Italy boat sinking: hundreds of migrants feared dead
Italian president calls for EU action to stem 'the succession of massacres of innocent people'
MORE than 130 people have drowned and hundreds more are missing after a boat packed with African migrants sank off the southern Italian island of Lampedusa.
In what has been described as one of the worst disasters of Europe's chronic immigration crisis, the vessel caught fire and went down half a mile from Lampedusa's shore yesterday morning.
Those on board had apparently set fire to a sheet to attract the attention of rescuers after the boat's motor failed. But this ignited fuel on the vessel and, as panic spread among the passengers, the boat capsized and sank.
The 20-metre boat, believed to be carrying around 500 migrants from Eritrea and Somalia, set out from the Libyan port of Misrata, reports the BBC. More than 150 people were rescued by fishing boats and coast guard, while 104 bodies, including at least three children and two pregnant women, had been recovered by Friday morning. Divers have seen dozens more bodies trapped in the sunken ship taking the death toll past 130.
Bodybags have been lined up at a port on Lampedusa, the scene has been described by the island's mayor, Giusi Nicolini, as "horrific, like a cemetery".
The island is just 80 miles from Tunisia, making it closer to Africa than it is to the Italian mainland, and is a frequent destination for boats carrying smugglers and refugees. More than 200,000 migrants have reportedly passed through the island since 1999, with a surge in 2011 during the Arab Spring.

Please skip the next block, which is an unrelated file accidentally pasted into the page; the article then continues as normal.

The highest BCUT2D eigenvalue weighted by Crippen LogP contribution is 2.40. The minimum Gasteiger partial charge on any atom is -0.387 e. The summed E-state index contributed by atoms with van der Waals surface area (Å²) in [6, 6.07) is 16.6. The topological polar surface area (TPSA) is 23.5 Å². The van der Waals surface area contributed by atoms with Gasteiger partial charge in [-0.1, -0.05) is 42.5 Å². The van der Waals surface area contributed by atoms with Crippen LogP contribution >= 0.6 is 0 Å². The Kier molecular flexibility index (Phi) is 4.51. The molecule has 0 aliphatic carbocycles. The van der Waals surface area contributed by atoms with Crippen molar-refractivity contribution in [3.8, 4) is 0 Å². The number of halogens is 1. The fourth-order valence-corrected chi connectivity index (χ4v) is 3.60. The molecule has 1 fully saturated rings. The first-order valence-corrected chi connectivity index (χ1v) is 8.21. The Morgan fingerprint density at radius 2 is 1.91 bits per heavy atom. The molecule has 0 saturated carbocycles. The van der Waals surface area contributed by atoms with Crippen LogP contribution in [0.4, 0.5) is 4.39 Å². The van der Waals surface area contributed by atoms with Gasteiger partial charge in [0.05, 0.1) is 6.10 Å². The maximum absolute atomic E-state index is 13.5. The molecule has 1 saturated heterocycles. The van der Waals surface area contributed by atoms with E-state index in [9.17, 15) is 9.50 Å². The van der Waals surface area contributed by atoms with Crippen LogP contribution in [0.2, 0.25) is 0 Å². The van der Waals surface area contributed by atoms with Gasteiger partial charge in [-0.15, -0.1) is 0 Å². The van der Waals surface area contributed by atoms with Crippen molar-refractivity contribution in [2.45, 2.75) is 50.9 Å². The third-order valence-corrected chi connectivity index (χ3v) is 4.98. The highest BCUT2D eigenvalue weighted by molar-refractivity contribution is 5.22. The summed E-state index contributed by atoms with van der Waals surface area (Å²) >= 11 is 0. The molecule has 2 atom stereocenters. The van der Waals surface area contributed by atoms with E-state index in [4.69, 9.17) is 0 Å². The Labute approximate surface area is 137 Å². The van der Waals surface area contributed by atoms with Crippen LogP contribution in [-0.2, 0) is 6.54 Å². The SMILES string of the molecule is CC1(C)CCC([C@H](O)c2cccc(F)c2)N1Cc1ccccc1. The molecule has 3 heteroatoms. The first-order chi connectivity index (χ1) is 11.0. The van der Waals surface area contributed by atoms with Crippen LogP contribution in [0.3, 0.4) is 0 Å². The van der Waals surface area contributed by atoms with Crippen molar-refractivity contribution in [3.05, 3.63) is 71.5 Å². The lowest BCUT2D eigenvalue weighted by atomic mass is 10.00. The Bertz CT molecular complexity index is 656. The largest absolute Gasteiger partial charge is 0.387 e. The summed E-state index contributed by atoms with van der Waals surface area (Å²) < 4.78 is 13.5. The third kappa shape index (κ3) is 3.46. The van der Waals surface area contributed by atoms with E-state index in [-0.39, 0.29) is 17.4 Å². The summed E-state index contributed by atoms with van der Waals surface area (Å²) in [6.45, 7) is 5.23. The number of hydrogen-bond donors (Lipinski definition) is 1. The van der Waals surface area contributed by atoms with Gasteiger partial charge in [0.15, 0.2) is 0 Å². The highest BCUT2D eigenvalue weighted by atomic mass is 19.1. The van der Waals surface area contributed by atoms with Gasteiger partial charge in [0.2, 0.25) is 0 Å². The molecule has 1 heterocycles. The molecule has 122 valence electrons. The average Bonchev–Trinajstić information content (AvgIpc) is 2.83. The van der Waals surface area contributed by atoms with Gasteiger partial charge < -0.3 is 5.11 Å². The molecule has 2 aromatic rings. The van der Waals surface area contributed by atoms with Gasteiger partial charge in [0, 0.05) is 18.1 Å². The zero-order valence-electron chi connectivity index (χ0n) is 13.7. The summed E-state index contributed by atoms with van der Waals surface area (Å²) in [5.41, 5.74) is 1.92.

But it is a dangerous journey, with people often packed into rickety wooden boats exposed to the elements. According to CNN, the Italian coast guard has been involved in the rescue of more than 30,000 refugees around the island in recent years. In 2012, almost 500 people were reported dead or missing on the crossing. Yesterday's fatalities come just four days after 13 migrants drowned when their boat foundered off eastern Sicily.
Italian President Giorgio Napolitano has said action is needed by the European Union to stem "a succession of massacres of innocent people".
Pope Francis visited Lampedusa in July and criticised what he described as "global indifference" to the island's refugee crisis and denounced the traffickers who exploited migrants and took great risks with their lives. ·